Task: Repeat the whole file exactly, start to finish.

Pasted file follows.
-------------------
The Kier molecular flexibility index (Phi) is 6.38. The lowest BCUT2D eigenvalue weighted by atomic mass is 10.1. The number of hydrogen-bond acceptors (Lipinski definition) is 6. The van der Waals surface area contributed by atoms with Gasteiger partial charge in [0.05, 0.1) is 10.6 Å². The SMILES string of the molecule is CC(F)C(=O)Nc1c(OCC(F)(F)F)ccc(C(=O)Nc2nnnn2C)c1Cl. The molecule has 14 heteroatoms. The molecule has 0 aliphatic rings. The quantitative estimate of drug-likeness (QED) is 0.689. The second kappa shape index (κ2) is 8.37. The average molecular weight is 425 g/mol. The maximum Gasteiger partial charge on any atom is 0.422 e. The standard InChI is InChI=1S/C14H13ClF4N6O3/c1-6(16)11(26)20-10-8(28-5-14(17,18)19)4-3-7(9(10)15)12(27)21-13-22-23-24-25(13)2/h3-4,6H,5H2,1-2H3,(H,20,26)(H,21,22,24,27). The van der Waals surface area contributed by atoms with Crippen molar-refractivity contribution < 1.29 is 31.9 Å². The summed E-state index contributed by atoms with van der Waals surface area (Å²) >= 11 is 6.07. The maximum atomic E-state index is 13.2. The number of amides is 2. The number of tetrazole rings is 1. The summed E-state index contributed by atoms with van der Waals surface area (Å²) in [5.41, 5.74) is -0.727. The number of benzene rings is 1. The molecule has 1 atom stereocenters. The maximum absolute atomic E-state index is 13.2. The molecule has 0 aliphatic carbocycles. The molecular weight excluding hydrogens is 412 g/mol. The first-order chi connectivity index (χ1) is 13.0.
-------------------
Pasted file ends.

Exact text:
The Kier molecular flexibility index (Phi) is 6.38. The lowest BCUT2D eigenvalue weighted by atomic mass is 10.1. The number of hydrogen-bond acceptors (Lipinski definition) is 6. The van der Waals surface area contributed by atoms with Gasteiger partial charge in [0.05, 0.1) is 10.6 Å². The SMILES string of the molecule is CC(F)C(=O)Nc1c(OCC(F)(F)F)ccc(C(=O)Nc2nnnn2C)c1Cl. The molecule has 14 heteroatoms. The molecule has 0 aliphatic rings. The quantitative estimate of drug-likeness (QED) is 0.689. The second kappa shape index (κ2) is 8.37. The average molecular weight is 425 g/mol. The maximum Gasteiger partial charge on any atom is 0.422 e. The standard InChI is InChI=1S/C14H13ClF4N6O3/c1-6(16)11(26)20-10-8(28-5-14(17,18)19)4-3-7(9(10)15)12(27)21-13-22-23-24-25(13)2/h3-4,6H,5H2,1-2H3,(H,20,26)(H,21,22,24,27). The van der Waals surface area contributed by atoms with Crippen molar-refractivity contribution < 1.29 is 31.9 Å². The summed E-state index contributed by atoms with van der Waals surface area (Å²) >= 11 is 6.07. The maximum atomic E-state index is 13.2. The number of amides is 2. The number of tetrazole rings is 1. The summed E-state index contributed by atoms with van der Waals surface area (Å²) in [5.41, 5.74) is -0.727. The number of benzene rings is 1. The molecule has 1 atom stereocenters. The maximum absolute atomic E-state index is 13.2. The molecule has 0 aliphatic carbocycles. The molecular weight excluding hydrogens is 412 g/mol. The first-order chi connectivity index (χ1) is 13.0.